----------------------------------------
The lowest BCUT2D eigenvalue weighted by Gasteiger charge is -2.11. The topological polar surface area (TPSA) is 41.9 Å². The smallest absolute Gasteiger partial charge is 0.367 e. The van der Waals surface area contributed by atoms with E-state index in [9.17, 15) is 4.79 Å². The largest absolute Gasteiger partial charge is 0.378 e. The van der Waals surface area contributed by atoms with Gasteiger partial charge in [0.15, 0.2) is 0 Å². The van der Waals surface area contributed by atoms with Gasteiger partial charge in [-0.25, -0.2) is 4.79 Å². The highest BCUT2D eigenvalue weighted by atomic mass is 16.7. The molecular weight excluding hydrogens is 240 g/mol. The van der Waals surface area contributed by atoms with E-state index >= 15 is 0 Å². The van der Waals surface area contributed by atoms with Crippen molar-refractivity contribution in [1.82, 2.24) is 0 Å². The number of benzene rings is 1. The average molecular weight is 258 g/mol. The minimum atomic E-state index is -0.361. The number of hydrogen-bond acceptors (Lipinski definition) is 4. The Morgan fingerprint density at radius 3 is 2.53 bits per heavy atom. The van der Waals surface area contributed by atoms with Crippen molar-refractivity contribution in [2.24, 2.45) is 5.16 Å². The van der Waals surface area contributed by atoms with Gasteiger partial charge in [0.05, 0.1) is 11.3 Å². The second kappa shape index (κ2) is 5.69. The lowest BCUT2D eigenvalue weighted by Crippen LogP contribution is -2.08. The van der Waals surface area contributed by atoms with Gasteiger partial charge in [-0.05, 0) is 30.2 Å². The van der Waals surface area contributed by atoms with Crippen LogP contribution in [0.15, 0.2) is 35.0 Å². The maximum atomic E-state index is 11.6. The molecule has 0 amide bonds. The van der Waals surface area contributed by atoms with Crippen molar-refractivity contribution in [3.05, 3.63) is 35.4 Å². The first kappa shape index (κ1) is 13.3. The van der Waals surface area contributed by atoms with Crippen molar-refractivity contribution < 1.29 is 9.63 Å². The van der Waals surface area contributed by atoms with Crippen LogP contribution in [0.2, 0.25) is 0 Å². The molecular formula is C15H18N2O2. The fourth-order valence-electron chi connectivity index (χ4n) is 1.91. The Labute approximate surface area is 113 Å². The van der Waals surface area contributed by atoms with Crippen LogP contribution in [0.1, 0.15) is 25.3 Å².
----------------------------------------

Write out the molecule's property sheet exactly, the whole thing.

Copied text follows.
The lowest BCUT2D eigenvalue weighted by Gasteiger charge is -2.11. The topological polar surface area (TPSA) is 41.9 Å². The smallest absolute Gasteiger partial charge is 0.367 e. The van der Waals surface area contributed by atoms with E-state index in [9.17, 15) is 4.79 Å². The largest absolute Gasteiger partial charge is 0.378 e. The van der Waals surface area contributed by atoms with Gasteiger partial charge in [0.15, 0.2) is 0 Å². The van der Waals surface area contributed by atoms with Gasteiger partial charge in [-0.25, -0.2) is 4.79 Å². The highest BCUT2D eigenvalue weighted by atomic mass is 16.7. The molecular weight excluding hydrogens is 240 g/mol. The van der Waals surface area contributed by atoms with E-state index >= 15 is 0 Å². The van der Waals surface area contributed by atoms with Crippen molar-refractivity contribution in [1.82, 2.24) is 0 Å². The number of benzene rings is 1. The average molecular weight is 258 g/mol. The minimum atomic E-state index is -0.361. The number of hydrogen-bond acceptors (Lipinski definition) is 4. The Morgan fingerprint density at radius 3 is 2.53 bits per heavy atom. The van der Waals surface area contributed by atoms with Crippen molar-refractivity contribution in [2.24, 2.45) is 5.16 Å². The van der Waals surface area contributed by atoms with Gasteiger partial charge in [0.05, 0.1) is 11.3 Å². The second kappa shape index (κ2) is 5.69. The lowest BCUT2D eigenvalue weighted by Crippen LogP contribution is -2.08. The van der Waals surface area contributed by atoms with Gasteiger partial charge in [-0.05, 0) is 30.2 Å². The van der Waals surface area contributed by atoms with Crippen LogP contribution in [0.15, 0.2) is 35.0 Å². The maximum atomic E-state index is 11.6. The molecule has 0 amide bonds. The van der Waals surface area contributed by atoms with Crippen molar-refractivity contribution in [3.05, 3.63) is 35.4 Å². The first kappa shape index (κ1) is 13.3. The van der Waals surface area contributed by atoms with Crippen molar-refractivity contribution < 1.29 is 9.63 Å². The van der Waals surface area contributed by atoms with Crippen LogP contribution in [0.2, 0.25) is 0 Å². The molecular formula is C15H18N2O2. The fourth-order valence-electron chi connectivity index (χ4n) is 1.91. The Labute approximate surface area is 113 Å². The van der Waals surface area contributed by atoms with Crippen LogP contribution in [0.1, 0.15) is 25.3 Å².